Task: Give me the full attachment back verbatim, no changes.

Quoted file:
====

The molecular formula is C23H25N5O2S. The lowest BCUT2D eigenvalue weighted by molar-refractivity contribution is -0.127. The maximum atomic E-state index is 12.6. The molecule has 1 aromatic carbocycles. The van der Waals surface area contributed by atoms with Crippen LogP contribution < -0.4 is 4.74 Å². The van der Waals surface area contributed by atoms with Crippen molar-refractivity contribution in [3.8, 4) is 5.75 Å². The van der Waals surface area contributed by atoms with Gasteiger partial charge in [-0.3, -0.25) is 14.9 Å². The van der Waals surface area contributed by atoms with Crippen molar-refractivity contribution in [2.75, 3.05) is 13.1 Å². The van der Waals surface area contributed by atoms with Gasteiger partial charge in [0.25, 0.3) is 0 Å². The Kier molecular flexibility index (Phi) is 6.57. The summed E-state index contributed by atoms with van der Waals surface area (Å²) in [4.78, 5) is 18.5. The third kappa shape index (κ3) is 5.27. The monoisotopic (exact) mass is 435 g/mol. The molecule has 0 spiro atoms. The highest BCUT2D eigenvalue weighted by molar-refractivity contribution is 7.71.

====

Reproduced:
The molecular formula is C23H25N5O2S. The lowest BCUT2D eigenvalue weighted by molar-refractivity contribution is -0.127. The maximum atomic E-state index is 12.6. The molecule has 1 aromatic carbocycles. The van der Waals surface area contributed by atoms with Crippen LogP contribution < -0.4 is 4.74 Å². The van der Waals surface area contributed by atoms with Crippen molar-refractivity contribution in [3.8, 4) is 5.75 Å². The van der Waals surface area contributed by atoms with Gasteiger partial charge in [-0.3, -0.25) is 14.9 Å². The van der Waals surface area contributed by atoms with Crippen molar-refractivity contribution in [2.75, 3.05) is 13.1 Å². The van der Waals surface area contributed by atoms with Gasteiger partial charge in [0.25, 0.3) is 0 Å². The Kier molecular flexibility index (Phi) is 6.57. The summed E-state index contributed by atoms with van der Waals surface area (Å²) in [4.78, 5) is 18.5. The third kappa shape index (κ3) is 5.27. The monoisotopic (exact) mass is 435 g/mol. The molecule has 0 spiro atoms. The highest BCUT2D eigenvalue weighted by molar-refractivity contribution is 7.71.